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Titan Serves Triple Duty as EMT, Entrepreneur, Student Amid Pandemic

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Orange County emergency personnel arrive at the scene — ready to rush in and start medical treatment. But first, they need to suit up with personal protective equipment. Anxiety is palpable — hanging in the air on every call. No one says it, but everyone is thinking, “what if this is a COVID-19-positive patient?” 

“First responders are definitely at risk in this pandemic,” says Bryan Ruef, a Cal State Fullerton student entrepreneur and part-time emergency medical technician. “We walk into patients’ homes, and we’re in the back of a small ambulance with little space between us and those who are ill.” 

He describes emergency rooms with patients desperately trying to breathe and nurses and doctors anxiously donning “what look like astronaut suits” before visiting patients. Adding even more apprehension to the mix is the limited supply of masks and other personal protective equipment. 

“We’re all trying our best to conserve PPE where we can,” Ruef shares. “Masks that would normally be one-time use are now being worn for multiple shifts. Protective gowns were replaced by our jackets at one point.”

Software to Help in the Pandemic
The COVID-19 pandemic is not Ruef’s first experience with an international disaster. He previously helped from behind a computer screen, supporting other first responders with 10-8 Systems, the cloud-based dispatch system he built for managing emergencies.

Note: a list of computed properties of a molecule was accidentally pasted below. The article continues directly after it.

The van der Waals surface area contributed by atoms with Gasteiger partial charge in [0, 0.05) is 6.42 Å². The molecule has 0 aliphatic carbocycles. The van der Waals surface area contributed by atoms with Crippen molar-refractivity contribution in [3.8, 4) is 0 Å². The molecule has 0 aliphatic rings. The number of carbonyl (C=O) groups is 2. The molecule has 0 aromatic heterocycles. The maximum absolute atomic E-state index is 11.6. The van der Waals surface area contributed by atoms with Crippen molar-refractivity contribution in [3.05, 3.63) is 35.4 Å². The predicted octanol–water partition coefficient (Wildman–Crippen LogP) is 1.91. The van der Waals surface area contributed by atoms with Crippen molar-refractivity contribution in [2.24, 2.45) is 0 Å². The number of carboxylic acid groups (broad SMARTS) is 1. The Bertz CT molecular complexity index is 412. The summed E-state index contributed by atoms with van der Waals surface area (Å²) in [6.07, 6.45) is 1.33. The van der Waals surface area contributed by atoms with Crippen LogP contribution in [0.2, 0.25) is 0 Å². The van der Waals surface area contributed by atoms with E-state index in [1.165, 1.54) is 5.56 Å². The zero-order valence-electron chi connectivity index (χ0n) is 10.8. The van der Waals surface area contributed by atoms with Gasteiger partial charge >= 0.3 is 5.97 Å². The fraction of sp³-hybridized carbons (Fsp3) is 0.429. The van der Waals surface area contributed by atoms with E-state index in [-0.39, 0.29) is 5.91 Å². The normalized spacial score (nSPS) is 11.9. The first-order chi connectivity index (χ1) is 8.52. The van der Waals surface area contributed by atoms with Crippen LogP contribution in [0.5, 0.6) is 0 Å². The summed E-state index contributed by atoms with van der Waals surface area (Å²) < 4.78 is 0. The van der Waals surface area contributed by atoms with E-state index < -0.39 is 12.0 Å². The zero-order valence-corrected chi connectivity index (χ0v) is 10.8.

When Hurricane Dorian devastated the Bahamas last fall, the senior computer science major watched teams from Florida Search and Rescue save more than 650 lives using his software creation.

Now COVID-19 has created a massive spike in demand for 10-8 Systems, as cities look to invest in public safety. 

The federal stimulus package, which includes billions of dollars for improved security, has further spurred such efforts. 

“Some federal agencies are using this opportunity to move to modern systems, and they want to do it quickly,” says Ruef. “We just signed a five-year agreement with a city in Maryland, and we’ve been given the green light by a federal police agency to deploy to their locations across the United States.”  

Private security services is another area that has surged during the pandemic. With businesses closed, there is an increased risk of break-ins and property crime.

“With the COVID-19 situation continually evolving, organizations are looking for systems that can deploy quickly and operate in any condition, and our software provides that,” says Ruef.

Between running his business and running patients to the hospital, he is grateful that classes are now online. “I have no clue how I could have been able to finish the semester if I had to attend in-person classes on top of all this,” he says.

“In these scary times, I try to help where I can. I feel so fortunate to be able to offer fellow first responders tools they need to do their jobs.”

Contact: Karen Lindell,